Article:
Ryanair
Ryanair

Low-cost Irish carrier Ryanair recorded a total of 815 million euros (approximately $989 million) of after-tax loss due to the COVID-19 pandemic, but was quick to add that visible signs of recovery are emerging.

“FY21 was the most challenging in Ryanair’s 35-year history. Covid-19 saw traffic collapse, almost overnight, from 149m to just 27.5m as many European Govts. (with little notice or co-ordination) imposed flight bans, travel restrictions and national lockdowns,” the airline said in its report on the fiscal year 2021.

The report additionally states that the airline flew 27.5 million passengers in its financial year that ended in March, a significant decrease from 149 million passengers in the previous year. COVID-19 restrictions have forced the airline company to cancel 81% of its flights.

The company saw a partial increase in flights in the summer of 2020 as lockdowns eased, but the trend soon died down as a second and third lockdown followed in autumn.

In the new financial term, Ryanair expects to see between 5 and 6 million passengers booking flights in the first quarter starting in April. However, according to the report “FY22 continues to be challenging with uncertainty around when and where COVID lockdowns and travel restrictions will be eased.”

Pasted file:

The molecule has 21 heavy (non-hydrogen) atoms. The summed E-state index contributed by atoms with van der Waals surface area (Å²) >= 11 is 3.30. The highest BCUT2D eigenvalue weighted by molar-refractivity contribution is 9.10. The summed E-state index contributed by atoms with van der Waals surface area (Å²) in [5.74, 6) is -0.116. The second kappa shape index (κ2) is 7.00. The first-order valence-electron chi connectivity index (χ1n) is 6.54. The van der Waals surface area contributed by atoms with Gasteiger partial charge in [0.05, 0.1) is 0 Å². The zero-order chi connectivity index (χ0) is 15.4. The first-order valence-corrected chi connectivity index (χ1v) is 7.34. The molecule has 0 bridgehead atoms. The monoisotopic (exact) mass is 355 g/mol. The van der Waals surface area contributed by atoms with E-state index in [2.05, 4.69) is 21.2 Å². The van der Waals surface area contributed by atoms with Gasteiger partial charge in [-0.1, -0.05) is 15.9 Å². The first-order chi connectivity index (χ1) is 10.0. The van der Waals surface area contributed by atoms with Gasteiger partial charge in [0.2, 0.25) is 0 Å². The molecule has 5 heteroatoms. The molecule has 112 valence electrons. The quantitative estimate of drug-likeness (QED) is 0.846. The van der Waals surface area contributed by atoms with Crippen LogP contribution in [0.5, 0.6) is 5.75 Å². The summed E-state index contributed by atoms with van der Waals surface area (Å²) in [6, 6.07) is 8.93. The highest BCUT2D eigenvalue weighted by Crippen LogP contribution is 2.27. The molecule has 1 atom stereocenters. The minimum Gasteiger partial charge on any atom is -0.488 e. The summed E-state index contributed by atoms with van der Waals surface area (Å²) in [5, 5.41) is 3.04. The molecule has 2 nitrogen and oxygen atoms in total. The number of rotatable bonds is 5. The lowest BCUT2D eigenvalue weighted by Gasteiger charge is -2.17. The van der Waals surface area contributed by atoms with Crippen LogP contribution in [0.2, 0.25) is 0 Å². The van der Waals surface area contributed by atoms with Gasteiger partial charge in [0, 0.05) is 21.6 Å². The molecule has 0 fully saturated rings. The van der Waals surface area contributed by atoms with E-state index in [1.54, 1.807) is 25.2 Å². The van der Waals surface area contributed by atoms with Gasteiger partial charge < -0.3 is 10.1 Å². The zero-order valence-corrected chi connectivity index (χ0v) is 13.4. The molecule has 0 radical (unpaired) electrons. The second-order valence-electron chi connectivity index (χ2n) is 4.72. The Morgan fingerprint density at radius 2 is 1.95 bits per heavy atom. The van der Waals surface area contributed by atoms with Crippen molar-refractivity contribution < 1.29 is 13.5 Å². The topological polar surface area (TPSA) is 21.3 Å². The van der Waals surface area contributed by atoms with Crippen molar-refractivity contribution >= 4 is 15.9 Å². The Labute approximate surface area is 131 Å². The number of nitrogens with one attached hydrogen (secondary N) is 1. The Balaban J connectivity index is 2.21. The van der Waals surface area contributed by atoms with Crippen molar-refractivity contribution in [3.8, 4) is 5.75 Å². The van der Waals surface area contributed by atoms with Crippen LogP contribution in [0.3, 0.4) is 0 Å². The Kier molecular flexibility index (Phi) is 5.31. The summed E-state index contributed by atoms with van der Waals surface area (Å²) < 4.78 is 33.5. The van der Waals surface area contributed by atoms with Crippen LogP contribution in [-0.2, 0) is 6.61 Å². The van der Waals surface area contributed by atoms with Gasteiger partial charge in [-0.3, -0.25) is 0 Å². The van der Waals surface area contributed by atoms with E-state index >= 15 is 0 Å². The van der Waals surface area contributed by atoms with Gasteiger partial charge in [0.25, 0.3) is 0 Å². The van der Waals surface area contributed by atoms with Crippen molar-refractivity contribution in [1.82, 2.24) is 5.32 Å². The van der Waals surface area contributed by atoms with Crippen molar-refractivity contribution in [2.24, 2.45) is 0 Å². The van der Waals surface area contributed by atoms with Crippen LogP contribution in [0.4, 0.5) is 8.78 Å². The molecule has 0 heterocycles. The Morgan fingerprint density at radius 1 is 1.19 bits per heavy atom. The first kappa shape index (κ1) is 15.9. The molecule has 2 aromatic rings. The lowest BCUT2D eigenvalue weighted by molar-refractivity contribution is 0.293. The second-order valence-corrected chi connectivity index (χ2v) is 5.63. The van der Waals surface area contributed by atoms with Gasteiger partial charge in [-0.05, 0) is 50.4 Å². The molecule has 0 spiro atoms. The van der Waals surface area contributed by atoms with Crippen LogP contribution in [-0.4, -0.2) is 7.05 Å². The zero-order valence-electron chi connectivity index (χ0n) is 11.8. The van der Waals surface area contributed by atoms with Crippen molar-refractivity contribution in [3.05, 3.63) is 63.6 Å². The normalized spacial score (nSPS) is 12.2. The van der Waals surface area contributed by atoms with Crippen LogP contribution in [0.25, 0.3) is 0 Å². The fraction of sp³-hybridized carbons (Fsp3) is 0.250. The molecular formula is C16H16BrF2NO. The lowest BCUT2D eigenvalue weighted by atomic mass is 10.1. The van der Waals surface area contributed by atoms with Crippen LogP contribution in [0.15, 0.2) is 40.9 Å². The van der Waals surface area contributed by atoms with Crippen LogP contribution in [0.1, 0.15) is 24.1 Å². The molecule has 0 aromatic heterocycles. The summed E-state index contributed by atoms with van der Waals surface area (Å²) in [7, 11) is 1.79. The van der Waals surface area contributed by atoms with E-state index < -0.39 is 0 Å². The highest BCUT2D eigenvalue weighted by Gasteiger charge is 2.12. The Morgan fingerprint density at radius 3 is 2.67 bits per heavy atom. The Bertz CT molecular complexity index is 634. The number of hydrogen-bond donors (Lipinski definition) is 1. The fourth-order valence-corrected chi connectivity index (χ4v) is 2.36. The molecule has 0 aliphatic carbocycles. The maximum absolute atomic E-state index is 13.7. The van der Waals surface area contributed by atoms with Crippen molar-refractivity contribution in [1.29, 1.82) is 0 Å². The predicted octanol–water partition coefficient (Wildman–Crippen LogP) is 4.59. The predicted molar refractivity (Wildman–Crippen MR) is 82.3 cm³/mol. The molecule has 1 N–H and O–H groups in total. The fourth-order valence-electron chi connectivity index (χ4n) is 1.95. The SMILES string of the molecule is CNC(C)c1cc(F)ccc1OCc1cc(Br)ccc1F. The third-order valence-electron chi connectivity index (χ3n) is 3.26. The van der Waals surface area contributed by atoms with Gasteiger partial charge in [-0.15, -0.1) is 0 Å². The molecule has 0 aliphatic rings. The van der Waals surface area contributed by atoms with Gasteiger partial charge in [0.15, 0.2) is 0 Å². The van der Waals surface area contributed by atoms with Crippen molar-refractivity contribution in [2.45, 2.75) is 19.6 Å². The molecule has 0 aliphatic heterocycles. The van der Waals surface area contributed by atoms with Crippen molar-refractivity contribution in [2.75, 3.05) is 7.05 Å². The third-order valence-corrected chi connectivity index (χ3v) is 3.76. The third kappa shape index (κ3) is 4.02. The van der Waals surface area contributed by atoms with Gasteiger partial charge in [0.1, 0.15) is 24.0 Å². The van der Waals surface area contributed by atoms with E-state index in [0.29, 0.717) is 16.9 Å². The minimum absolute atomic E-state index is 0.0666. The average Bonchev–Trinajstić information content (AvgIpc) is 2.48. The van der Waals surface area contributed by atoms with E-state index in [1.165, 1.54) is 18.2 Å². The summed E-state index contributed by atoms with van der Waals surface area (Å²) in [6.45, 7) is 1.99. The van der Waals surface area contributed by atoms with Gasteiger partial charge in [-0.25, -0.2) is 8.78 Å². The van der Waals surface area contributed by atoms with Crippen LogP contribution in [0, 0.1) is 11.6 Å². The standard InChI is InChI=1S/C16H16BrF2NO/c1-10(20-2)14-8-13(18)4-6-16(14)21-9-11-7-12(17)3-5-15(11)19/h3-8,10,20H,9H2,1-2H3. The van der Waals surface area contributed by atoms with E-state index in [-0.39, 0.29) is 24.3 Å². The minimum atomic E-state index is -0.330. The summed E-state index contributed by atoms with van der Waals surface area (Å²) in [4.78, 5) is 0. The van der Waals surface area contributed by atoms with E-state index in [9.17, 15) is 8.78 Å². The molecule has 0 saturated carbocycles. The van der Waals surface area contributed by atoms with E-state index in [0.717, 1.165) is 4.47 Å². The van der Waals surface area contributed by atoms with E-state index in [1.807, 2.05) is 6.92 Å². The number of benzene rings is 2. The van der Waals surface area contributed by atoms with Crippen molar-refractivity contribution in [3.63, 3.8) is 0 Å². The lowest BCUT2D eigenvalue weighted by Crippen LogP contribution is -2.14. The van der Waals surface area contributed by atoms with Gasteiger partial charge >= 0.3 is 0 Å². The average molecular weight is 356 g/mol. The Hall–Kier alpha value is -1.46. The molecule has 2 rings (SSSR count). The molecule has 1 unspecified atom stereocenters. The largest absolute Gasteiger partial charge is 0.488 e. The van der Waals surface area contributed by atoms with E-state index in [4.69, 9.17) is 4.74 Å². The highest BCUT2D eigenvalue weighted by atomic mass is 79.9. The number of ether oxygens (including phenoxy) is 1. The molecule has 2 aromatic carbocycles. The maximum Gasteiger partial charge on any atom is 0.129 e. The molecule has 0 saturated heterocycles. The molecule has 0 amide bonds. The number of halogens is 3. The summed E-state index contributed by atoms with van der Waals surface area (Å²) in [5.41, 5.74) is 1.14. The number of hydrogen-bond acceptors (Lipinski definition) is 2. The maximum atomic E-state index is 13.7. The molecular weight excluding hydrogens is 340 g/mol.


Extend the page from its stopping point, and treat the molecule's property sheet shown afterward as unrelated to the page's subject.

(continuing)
According to Group Chief Executive Michael O’Leary, a recent increase in weekly bookings from 50,000 a week to 1.5 million in early April suggested that the “recovery has already begun,” as quoted by RTE.

“If, as is presently predicted, most European populations are vaccinated by September, then we believe that we can look forward to a strong recovery,” O’Leary added.

The group chief executive also added that the loss the airline has had due to the COVID-19 pandemic was better than the company itself predicted, but still “fairly traumatic”.

In addition, the report said that the airline is planning to make more deliveries of the B737 “Gamechanger” aircraft which will improve revenues with 4% more seats and lower unit costs, especially in fuel.

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